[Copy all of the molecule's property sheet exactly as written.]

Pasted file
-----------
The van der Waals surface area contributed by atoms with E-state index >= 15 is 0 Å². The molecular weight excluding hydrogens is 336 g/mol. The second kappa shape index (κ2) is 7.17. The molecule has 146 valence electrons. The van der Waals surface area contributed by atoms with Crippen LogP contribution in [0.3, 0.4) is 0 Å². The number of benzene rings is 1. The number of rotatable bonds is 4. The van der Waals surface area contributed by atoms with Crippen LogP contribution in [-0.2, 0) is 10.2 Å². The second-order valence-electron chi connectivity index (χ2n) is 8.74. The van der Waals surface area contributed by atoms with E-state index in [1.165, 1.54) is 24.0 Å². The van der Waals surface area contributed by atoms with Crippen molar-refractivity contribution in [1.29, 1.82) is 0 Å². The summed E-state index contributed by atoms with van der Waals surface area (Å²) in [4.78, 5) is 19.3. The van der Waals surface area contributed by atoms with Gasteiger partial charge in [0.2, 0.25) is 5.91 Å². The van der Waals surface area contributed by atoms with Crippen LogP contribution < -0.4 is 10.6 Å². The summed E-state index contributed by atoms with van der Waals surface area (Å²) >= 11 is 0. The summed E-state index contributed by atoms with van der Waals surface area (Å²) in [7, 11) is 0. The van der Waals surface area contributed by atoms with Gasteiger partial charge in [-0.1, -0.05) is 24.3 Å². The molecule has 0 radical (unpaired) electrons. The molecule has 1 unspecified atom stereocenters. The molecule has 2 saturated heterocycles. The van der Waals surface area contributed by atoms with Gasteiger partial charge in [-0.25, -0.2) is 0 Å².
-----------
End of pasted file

The van der Waals surface area contributed by atoms with E-state index >= 15 is 0 Å². The molecular weight excluding hydrogens is 336 g/mol. The second kappa shape index (κ2) is 7.17. The molecule has 146 valence electrons. The van der Waals surface area contributed by atoms with Crippen LogP contribution in [0.3, 0.4) is 0 Å². The number of benzene rings is 1. The number of rotatable bonds is 4. The van der Waals surface area contributed by atoms with Crippen LogP contribution in [-0.2, 0) is 10.2 Å². The second-order valence-electron chi connectivity index (χ2n) is 8.74. The van der Waals surface area contributed by atoms with E-state index in [1.165, 1.54) is 24.0 Å². The van der Waals surface area contributed by atoms with Crippen molar-refractivity contribution in [1.29, 1.82) is 0 Å². The summed E-state index contributed by atoms with van der Waals surface area (Å²) in [4.78, 5) is 19.3. The van der Waals surface area contributed by atoms with Gasteiger partial charge in [0.2, 0.25) is 5.91 Å². The van der Waals surface area contributed by atoms with Crippen LogP contribution < -0.4 is 10.6 Å². The summed E-state index contributed by atoms with van der Waals surface area (Å²) >= 11 is 0. The summed E-state index contributed by atoms with van der Waals surface area (Å²) in [7, 11) is 0. The van der Waals surface area contributed by atoms with Gasteiger partial charge in [-0.1, -0.05) is 24.3 Å². The molecule has 0 radical (unpaired) electrons. The molecule has 1 unspecified atom stereocenters. The molecule has 2 saturated heterocycles. The van der Waals surface area contributed by atoms with Gasteiger partial charge in [-0.25, -0.2) is 0 Å².